Reviewed on: SoundStage! Solo, April 2019
I measured the Liquid Platinum using a Clio 10 FW audio analyzer and a Neutrik NL-1 Minilyzer. Note that my focus with these tests is on measurements that confirm these devices’ basic functionality. Because I didn’t have the necessary four-pin XLR adapter that would allow me to measure the balanced output, the measurements below are all with the amp in single-ended mode (using the 1/4” TRS headphone output). I have the parts on order to build the adapter and hope to add those results later. Meanwhile, I was able to measure the frequency response of the HiFiMan HE6se headphones from the balanced and unbalanced outputs, and the results were identical.
This chart shows the Liquid Platinum’s frequency response with 1mW output into 32-, 250-, and 600-ohm loads. Into 32 ohms, the response measures -0.014dB at 20Hz, -0.041dB at 20kHz, and -0.276dB at 75kHz. Into 250 ohms, the numbers are -0.015dB, -0.031dB, and -0.307dB, respectively. Into 600 ohms, the numbers are -0.015dB, -0.027dB, and -0.232dB, respectively. These are very good results.
This chart shows the single-ended output of the Liquid Platinum vs. total harmonic distortion (THD) into 32-, 250-, and 600-ohm loads. Note that Monoprice’s power ratings are specified at 33, 56, 150, and 300 ohms, so my measurements are not directly comparable, but Monoprice’s specs seem well in line with my results. Output into 32 ohms is 1.71W at 0.5% THD and 1.85W at 1% THD. (Monoprice’s most comparable rating is 1.78W into 33 ohms, THD unspecified.) Output into 250 ohms is 275mW at 0.5% THD and 289mW at 1% THD. (Monoprice’s most comparable rating is 230mW into 300 ohms, THD unspecified.) Output into 600 ohms is 117mW at 0.5% THD and 122mW at 1% THD.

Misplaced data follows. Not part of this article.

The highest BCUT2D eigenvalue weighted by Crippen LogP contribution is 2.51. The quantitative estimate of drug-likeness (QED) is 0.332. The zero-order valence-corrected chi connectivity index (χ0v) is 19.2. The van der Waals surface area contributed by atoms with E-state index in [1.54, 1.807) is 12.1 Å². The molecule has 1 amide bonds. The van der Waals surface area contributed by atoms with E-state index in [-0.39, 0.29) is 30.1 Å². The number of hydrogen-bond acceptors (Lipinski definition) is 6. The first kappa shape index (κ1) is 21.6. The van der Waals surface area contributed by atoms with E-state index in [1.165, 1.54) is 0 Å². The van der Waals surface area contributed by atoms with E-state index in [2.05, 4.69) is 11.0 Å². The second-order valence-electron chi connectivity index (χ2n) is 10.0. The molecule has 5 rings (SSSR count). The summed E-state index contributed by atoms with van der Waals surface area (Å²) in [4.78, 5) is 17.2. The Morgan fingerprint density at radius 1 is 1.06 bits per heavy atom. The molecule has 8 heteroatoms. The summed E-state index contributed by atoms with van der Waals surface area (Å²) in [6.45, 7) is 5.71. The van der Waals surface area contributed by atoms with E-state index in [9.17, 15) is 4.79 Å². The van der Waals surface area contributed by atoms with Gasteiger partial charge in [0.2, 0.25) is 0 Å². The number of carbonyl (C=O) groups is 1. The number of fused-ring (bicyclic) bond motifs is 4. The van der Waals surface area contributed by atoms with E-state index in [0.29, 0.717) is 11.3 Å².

Here you can see the harmonic distortion spectrum and noise floor of the Liquid Platinum, referenced to 1.5Vrms (1W) output at 600Hz into 32 ohms. Distortion is low, and no particular distortion harmonic dominates the spectrum; the first several harmonics are down in the -72dBFS range (plus or minus a couple of dB) relative to the level of the fundamental tone. (For reference, -70dBFS equates to 0.03% harmonic distortion.) We can see some 60-cycle AC hum and its harmonics, typically in the range of -70dBFS. The noise floor of the amp at this level is down around -92dBFS, which is pretty good for a device with tubes in the signal chain.
I measured output impedance of the 1/4” headphone jack at under 0.3 ohm at 1kHz, which is about as low as I can measure with my voltage divider; Monoprice rates it at 0.07 ohm. Either way, it’s easily low enough that the output impedance won’t react significantly with the reactance of the headphones, and thus won’t change their frequency response.
. . . Brent Butterworth